Legacy IT

The scary truth about modernization

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Jon Dittmer is vice president and general manager of the defense sector at Array Information Technology.

Fifteen years ago, I was a defense program manager challenged with modernizing a legacy Cobol supply chain system. Today, I sit on the industry side of the fence awaiting the release of a solicitation for modernizing that same system.

As part of that solicitation, the Defense Department is trying to convert 40-year-old Cobol code to Java. Imagine what that Cobol code looks like “under the hood.” It has been modified by hundreds of developers over the years without a major architectural upgrade. How agile do you think software maintenance is in that environment? Add an aging workforce to the equation (including one employee who is over 80 years old) and eventually a major crisis will occur. It’s inevitable — and probably all too familiar.

In the past 15 years, there seems to have been little to no progress on the majority of the government’s many legacy modernization efforts. IT systems are just as critical to the mission today, if not more so. So why can’t we seem to get legacy modernization right?

Organizations that fail to modernize will become unresponsive to customer and constituent needs, and they will ultimately not be competitive in the marketplace. Perhaps most important, the gap between where they are and where they need to be will only widen, which causes a much more painful, expensive and scary future.

Unfortunately, we are facing incredibly tight and shrinking budgets, more so today than in a long time. But if agencies do not take the appropriate steps toward modernization, they will almost certainly incur increased costs related to performance and maintenance. With a modernized platform, organizations can add capabilities and enhance overall performance while reducing their electronic footprint.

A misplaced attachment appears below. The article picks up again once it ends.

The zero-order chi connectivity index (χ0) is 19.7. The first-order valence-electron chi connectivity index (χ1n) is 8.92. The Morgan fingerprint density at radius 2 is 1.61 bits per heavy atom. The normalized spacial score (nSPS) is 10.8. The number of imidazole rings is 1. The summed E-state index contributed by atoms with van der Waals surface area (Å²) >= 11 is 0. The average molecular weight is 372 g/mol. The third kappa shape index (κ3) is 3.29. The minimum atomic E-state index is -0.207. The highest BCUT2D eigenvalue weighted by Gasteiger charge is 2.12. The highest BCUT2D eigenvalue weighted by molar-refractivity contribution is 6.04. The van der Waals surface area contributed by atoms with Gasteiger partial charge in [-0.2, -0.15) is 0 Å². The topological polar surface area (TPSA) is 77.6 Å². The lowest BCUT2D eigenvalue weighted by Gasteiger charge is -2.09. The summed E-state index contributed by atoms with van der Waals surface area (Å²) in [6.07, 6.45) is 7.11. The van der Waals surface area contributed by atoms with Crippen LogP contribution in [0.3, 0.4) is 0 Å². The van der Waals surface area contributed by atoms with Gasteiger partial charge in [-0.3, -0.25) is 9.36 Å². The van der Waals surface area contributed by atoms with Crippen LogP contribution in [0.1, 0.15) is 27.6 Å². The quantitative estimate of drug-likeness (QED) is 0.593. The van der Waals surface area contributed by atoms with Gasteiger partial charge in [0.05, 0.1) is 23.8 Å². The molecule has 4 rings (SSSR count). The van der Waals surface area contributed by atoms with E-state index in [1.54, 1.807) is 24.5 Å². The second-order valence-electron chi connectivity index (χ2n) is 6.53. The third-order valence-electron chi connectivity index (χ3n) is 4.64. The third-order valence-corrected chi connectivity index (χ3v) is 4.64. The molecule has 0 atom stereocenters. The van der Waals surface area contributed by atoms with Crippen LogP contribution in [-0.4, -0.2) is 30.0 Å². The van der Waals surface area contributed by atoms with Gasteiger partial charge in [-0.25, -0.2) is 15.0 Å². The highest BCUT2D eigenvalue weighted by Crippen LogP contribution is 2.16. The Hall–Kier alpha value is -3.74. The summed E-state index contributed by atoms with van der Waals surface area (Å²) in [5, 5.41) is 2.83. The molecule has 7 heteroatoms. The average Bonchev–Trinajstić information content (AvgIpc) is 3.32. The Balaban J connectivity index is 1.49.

Inconsistent and overly complicated IT systems are the proverbial skeletons in the closet of legacy modernization.

However, IT organizations often fails to grasp those fundamental risks and rewards in terms of real business or mission impact — or in terms of the costs associated with the cultural or operational changes that might be required.

Furthermore, we often find ourselves in the middle of positive change and modernization, only to find that someone loses patience, new executives change direction or 10 reasons surface for why we should stop modernizing — for example, the actual or perceived cost or a newfound faith in the old system. Those reasons create inconsistent and overly complicated IT systems that are outdated and ineffective. They are the proverbial skeletons in the closet of legacy modernization. Organizations can’t get rid of them, and over time, the IT organization loses credibility and the ability to effect positive change.

We need to rid ourselves of those skeletons before they cripple our organizations. When a system no longer supports your business processes or when there is an off-the-shelf solution that meets your needs, consider a complete overhaul or replacement. However, modernization will usually be the right approach when your business rules still align with the system and your biggest issues are tied to legacy cost and lack of agility. Some systems will benefit from a minor platform tweak to enhance performance and lower the cost of operations, while others will need to be fully redesigned.

All modernization is not created equal, but delaying the effort will only put more skeletons in the closet — and increase the size, scope and scariness of the modernization that’s required down the road.


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